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Stories Along the Line: A game changer

Denver-area residents are in for a huge surprise this year. The city's historic Union Station reopens after $480 million in renovations to turn it into the crown jewel of Denver's bus-and-train transit system.

Denver Union Station train hall canopy lit up at night. Photo credit: Kiewit Infrastructure Co. and James W. Jenson Photography
Denver Union Station train hall canopy lit up at night. Photo credit: Kiewit Infrastructure Co. and James W. Jenson Photography

The station - already being hailed as a "game changer" for Denver - will bring a new sense of design and presence to Lower Downtown.

It's spurring major economic development surrounding it, and it will serve as the transportation hub that changes how people in the entire region will get around.

Union Station's reopening happens in several stages beginning with the bus concourse May 11 and the historic train hall in July.

RTD's Free MetroRide, a no-fare bus service that complements the 16th Street Free MallRide, also starts departures and arrivals at Union Station at that time.

The commuter rail lines arrive starting in 2016. Other transportation options will make Union Station their home as well.


Little-known facts

Built in the Central Platte Valley at a cost of $525,000, Union Depot, as it was first known, opened June 1, 1881, during the era when Colorado and the rest of the West was undergoing rapid industrialization through coal production and transcontinental railroad expansion.

Union Depot opened in Denver in 1881.
Union Depot opened in Denver in 1881.

The historic train hall, built in the beaux arts style, has evolved over the years and architectural details that once were iconic images in their day have vanished, including a four-faced clock tower and the "welcome" or Mizpah Arch that used to stand on 17th Street just west of Wynkoop Street. The arch was dedicated July 4, 1906, and dismantled Dec. 7, 1931, after the city deemed it a traffic hazard.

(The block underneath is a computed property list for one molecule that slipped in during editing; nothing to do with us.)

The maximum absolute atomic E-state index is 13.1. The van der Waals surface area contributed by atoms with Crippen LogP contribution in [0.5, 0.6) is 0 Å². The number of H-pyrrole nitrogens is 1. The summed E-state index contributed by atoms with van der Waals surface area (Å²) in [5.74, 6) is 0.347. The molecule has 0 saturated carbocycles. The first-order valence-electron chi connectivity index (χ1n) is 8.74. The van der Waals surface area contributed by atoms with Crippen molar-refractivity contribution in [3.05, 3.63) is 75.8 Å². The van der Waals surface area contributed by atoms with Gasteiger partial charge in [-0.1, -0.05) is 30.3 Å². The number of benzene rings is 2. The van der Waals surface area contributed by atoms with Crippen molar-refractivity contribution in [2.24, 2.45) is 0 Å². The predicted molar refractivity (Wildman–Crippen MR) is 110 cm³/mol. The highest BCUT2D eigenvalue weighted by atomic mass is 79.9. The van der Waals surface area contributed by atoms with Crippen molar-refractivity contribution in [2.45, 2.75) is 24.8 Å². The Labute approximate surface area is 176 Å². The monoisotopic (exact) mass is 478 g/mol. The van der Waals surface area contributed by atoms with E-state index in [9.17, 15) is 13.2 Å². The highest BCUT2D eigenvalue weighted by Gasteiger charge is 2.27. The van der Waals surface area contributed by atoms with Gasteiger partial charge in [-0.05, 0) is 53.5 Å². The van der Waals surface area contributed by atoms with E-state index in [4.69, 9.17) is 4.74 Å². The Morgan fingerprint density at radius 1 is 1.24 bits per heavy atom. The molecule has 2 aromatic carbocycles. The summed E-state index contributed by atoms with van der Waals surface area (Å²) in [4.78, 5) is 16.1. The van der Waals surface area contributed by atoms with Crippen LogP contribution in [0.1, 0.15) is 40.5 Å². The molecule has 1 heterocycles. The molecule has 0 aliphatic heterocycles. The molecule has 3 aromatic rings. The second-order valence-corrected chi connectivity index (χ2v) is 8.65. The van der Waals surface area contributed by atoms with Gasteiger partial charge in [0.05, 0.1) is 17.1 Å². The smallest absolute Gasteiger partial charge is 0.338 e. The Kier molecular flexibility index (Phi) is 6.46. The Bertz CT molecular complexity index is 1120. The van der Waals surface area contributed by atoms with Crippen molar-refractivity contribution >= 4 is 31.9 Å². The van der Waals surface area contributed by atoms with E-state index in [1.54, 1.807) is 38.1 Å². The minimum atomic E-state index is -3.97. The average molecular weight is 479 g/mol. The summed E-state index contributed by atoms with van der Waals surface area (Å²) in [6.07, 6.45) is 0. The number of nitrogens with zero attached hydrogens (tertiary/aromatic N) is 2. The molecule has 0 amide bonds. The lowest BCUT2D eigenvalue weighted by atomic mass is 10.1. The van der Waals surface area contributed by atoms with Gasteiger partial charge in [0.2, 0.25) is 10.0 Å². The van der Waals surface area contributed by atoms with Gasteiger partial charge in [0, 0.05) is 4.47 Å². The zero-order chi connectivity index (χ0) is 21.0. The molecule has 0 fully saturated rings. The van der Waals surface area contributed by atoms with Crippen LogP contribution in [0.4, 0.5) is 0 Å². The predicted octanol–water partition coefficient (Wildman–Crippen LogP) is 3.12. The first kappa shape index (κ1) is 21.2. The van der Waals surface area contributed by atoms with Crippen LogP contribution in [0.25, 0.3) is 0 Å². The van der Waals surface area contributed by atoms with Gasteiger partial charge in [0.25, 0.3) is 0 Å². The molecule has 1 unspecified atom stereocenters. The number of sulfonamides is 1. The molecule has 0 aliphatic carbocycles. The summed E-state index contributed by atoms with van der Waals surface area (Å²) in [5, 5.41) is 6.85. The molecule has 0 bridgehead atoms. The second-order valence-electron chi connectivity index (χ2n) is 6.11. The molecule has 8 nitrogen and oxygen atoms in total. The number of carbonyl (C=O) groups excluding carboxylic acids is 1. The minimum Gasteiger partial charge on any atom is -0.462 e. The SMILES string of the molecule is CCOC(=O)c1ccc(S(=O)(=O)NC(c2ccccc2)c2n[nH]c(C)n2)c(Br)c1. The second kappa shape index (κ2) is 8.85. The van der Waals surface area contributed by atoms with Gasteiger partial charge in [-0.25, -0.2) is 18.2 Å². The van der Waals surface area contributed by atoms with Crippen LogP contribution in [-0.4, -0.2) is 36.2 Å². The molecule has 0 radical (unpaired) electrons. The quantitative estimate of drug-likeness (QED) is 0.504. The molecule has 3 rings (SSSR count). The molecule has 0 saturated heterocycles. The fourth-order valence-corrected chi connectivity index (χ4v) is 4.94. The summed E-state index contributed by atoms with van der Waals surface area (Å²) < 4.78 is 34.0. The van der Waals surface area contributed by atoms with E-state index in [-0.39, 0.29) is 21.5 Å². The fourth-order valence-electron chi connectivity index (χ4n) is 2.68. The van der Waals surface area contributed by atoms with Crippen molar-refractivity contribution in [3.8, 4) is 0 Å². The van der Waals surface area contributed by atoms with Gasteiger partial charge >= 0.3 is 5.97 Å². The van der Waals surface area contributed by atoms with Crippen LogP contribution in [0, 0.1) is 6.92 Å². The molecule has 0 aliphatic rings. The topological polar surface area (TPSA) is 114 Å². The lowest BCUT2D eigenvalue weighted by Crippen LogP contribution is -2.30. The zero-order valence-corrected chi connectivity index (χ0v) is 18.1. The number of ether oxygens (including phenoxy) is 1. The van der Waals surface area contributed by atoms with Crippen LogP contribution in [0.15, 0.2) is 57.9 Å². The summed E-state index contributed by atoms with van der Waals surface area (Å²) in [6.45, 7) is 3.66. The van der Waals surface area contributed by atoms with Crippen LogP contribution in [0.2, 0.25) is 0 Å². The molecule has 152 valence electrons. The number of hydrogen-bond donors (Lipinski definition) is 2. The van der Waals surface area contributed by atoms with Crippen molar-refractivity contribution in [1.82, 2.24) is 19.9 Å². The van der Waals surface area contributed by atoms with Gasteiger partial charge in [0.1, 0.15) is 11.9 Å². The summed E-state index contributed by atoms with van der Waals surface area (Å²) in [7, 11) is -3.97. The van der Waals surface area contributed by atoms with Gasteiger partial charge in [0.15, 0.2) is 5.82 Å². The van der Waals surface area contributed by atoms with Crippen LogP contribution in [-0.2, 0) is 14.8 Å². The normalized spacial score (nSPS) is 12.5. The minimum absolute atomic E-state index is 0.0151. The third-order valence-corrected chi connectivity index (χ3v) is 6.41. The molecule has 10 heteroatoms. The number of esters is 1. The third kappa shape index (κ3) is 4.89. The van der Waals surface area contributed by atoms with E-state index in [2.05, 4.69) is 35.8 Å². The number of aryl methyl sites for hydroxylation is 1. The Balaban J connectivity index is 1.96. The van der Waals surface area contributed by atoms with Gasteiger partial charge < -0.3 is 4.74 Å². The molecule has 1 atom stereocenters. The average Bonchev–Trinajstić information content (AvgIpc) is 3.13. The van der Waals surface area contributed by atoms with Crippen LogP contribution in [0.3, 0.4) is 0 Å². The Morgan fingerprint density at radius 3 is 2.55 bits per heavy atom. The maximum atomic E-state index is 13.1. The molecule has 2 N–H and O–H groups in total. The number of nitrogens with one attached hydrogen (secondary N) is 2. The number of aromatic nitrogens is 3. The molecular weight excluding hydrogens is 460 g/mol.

An 1894 fire, reportedly caused by a short circuit in a ladies room chandelier, caused extensive damage to the station's grand train hall, which was rebuilt and made its debut in 1914. As part of those renovations, the Denver Union Terminal Railway Co. tore down the station's stone clock tower and replaced it with the lower expanded center section visible to this day.

More to see...

As the U.S. highway system improved in the post-World War II era and more Americans opted to drive to their destinations, train travel took a back seat to car trips.

In the 1950s, Denver mounted the orange "Travel by Train" sign to beckon travelers during the waning days of passenger rail service.

Denver's newly renovated Union Station will feature a new architectural icon: a soaring train hall canopy made of white tubular steel covered with PTFE, the same material Denver International Airport architects used for DIA's main terminal roof. The $15 million canopy covers an area the size of nearly two football fields and features a large oculus at its center that is a nod to Union Station's beaux arts architecture.

Amtrak at Denver Union Station
The Union Station train hall canopy after an Amtrak train arrived. The historic building is in the background.

It Takes a Region

RTD FasTracks and its regional partners will continue to work together to serve the Colorado public. RTD is committed to the build-out of FasTracks - including Denver Union Station - sooner rather than later so the region will have more transit options as residents choose where to live, work and play.

Link:  Denver Union Station's history and timeline
Link:  Union Station schedule changes

See more Stories Along the line




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